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Weak Agriculture-2Weak Agriculture-2

• Fall is in public investment; private keeps rising; funds for public investment diverted to poorly targeted subsidies(water, power, fertilizer)

• Productivity levels are low: Yield @ 100kg/HA; India and China in 2006: paddy 31.24 & 62.65; wheat 26.19 & 44.55; cotton 6.0 & 33.3; g.nut 8.6 & 31.2, s.cane 669.4 &825.25

• Poor policies encouraging unsuitable crops: free electricity; minimum support and procurement prices same; annual price increases; no ground water policy; free power to agriculture60% population lives on agriculture

• In downturn, companies turning to rural markets, with new Marketing methods

• Huge potential as diversification progresses

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Weak InfrastructureWeak Infrastructure

• Non-implementation of integrated energy policy; no coordination between electricity, coal and gas

• Government ownership of Electricity distribution, coal

• Government implementation poor on Roads• Infrastructure regulation/implementation awaiting

overhaul• State ownership- high inefficiency, slow decision-

making, corruption, delays• Federal Constitution; states at loggerheads with

Centre; need for coordination

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Trends of Human Development Trends of Human Development Indicators in India from Indicators in India from

1951 to 1999-20031951 to 1999-2003

Trends of Human Development Indicators

32.127.4

146

62.7

7.6

5864.8

18.3

0

20

40

60

80

100

120

140

160

Life Expectancy at birth(Years)

Death Rate Infant Mortality Rate Literacy Rate (%)

1951

1961

1971

1981

1991

1996

1999-2003

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HDI indicatorsHDI indicators

Improvement on all fronts; others have fared much betterHDI Rank out of 174; Sri Lanka 89; China 96; Indonesia 110; India

124; Pakistan 148

India: +60 population in millions-2001-6.3%=65; 2016-8.9%=113

• -Age 15-59 2001-598mn; 2016-811mn • -Urbanization: 2001-27.8%; 2030-50%?• -Issues: Livelihoods, health, education, housing, water,

roads, sanitation, social security, law and order• Poor public health and important reason for low HDI

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Current Economic Crisis: Current Economic Crisis: Not just an imported phenomenonNot just an imported phenomenon

1. Rising deficits-not shown by Centre in Budgets-Oil Bonds, FCI bonds, Fertilizer bonds, Farmer Loan write-offs, etc

2. Putting Growth over inflation control

3. Desperation to add to Foreign Exchange Reserves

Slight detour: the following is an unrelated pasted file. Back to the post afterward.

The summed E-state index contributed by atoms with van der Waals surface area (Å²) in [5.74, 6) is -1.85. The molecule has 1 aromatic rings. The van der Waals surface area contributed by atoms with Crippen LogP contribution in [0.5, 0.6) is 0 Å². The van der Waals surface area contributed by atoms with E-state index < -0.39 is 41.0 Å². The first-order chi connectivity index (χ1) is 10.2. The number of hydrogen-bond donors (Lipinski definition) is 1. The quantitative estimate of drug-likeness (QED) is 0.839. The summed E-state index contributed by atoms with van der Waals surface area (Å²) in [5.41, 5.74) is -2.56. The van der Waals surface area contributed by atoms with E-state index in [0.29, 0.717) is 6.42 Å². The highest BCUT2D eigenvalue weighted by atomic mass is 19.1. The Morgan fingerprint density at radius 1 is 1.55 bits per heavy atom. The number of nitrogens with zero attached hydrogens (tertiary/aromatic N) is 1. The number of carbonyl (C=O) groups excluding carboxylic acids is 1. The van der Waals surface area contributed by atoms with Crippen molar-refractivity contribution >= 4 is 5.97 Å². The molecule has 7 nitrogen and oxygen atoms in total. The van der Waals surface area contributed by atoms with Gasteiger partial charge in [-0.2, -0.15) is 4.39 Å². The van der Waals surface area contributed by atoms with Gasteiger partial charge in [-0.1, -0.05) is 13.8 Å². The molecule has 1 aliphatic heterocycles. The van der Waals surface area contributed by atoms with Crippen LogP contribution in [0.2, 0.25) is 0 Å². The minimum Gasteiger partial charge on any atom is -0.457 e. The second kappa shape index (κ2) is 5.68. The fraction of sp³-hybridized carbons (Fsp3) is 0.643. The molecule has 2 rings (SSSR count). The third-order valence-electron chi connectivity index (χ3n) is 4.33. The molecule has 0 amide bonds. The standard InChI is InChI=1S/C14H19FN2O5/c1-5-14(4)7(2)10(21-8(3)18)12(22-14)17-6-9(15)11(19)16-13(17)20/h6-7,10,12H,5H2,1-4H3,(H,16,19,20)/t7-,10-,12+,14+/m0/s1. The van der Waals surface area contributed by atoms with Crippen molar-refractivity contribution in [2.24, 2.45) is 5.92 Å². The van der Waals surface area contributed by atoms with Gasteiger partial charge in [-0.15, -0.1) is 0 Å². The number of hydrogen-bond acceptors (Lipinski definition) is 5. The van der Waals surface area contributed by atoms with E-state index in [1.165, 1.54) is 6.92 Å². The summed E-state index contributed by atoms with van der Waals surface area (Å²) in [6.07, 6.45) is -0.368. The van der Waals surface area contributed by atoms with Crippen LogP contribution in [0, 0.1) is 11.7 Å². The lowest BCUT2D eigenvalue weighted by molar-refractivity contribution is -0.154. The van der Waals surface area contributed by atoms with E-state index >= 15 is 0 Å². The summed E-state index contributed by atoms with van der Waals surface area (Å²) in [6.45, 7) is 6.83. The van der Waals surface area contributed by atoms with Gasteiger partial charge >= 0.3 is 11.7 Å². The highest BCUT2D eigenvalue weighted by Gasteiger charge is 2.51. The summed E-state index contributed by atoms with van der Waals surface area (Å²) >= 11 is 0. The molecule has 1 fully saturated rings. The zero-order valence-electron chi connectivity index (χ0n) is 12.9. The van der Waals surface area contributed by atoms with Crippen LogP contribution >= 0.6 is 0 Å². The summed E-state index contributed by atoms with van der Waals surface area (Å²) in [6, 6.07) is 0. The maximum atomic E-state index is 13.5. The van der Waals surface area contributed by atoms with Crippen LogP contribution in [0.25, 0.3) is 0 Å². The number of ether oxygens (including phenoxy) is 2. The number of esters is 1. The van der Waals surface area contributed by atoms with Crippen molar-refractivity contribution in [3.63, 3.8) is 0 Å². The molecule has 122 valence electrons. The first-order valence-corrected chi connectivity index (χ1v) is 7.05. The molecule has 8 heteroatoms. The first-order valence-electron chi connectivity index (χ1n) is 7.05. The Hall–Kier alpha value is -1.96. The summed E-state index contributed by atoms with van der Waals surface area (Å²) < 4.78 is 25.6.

• Participatory Notes and round-tripping of Indian funds

• Exemption from short-term capital gains tax; Mauritius as largest foreign investor; Very volatile FII funds-stock market like yo-yo as funds ebbed and flowed

4. Power shortages; many not connected

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Liquidity and Falling RupeeLiquidity and Falling Rupee

• Banking meltdown in USA worsened situation

• FII’s, foreign banks withdrew to support liquidity in their HQ

• Stock markets collapsed-SENSEX from 21000 to almost 8000

• Rupee collapsed-in 11 months from Rs 38 to $ to Rs 50

• Overseas borrowing marked to market-upset balance sheets of Indian companies and

• P & L as interest costs shown in Rupees

• Energy investment affected adversely

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Poor Implementation-Poor Implementation-Lack of basic Administrative ReformLack of basic Administrative Reform

• Government has been very inefficient in its expenditures; more subsidies than asset building

• Similarly Public Distribution System-e.g. food grains, sugar, edible oils, cheap kerosene;

• Other subsidies poorly targeted, physical handling and inefficiencies-fertilizers, free or cheap power to agriculture;

• Social Programmes- NHRM, SSA-not efficient in spending honestly. NREG should have added to purchasing power but with estimates ranging from 40 % to 60% wasted and leakage, its effect has been reduced.

• Unspent funds in most programmes

• Infrastructure spending is also slow, eg., NHAI.

• Many projects delayed due too many Ministries, lack of coordination, non-accountability of bureaucracy

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India’s PotentialIndia’s Potential

1. World’s Largest Pool of Trained Manpower:• 200 million college graduates (~16%) • 500 million trained, skilled workforce (~40%)• Universal Literacy

2. World’s Leaders in Industry and Commerce• 30 of Fortune• 100 from India

3. India Accounts for 10 % of World TradeA broad scope of products and services

4. India as a Source of Global Innovations New Businesses, New Forms of Organization, New Technologies

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India’s PotentialIndia’s Potential

5. Focus on the Bottom of the Pyramid as a • Source of Innovations for the World• (Leaders in Health, Education, Energy, Transportation,

Sustainable Development for all)• Markets

6. A Flowering of Art, Literature, Films and Science( 10 Nobel Prize Winners from India)

7. A New Moral Voice for People Around the World India as a country where Universality and Inclusiveness is widely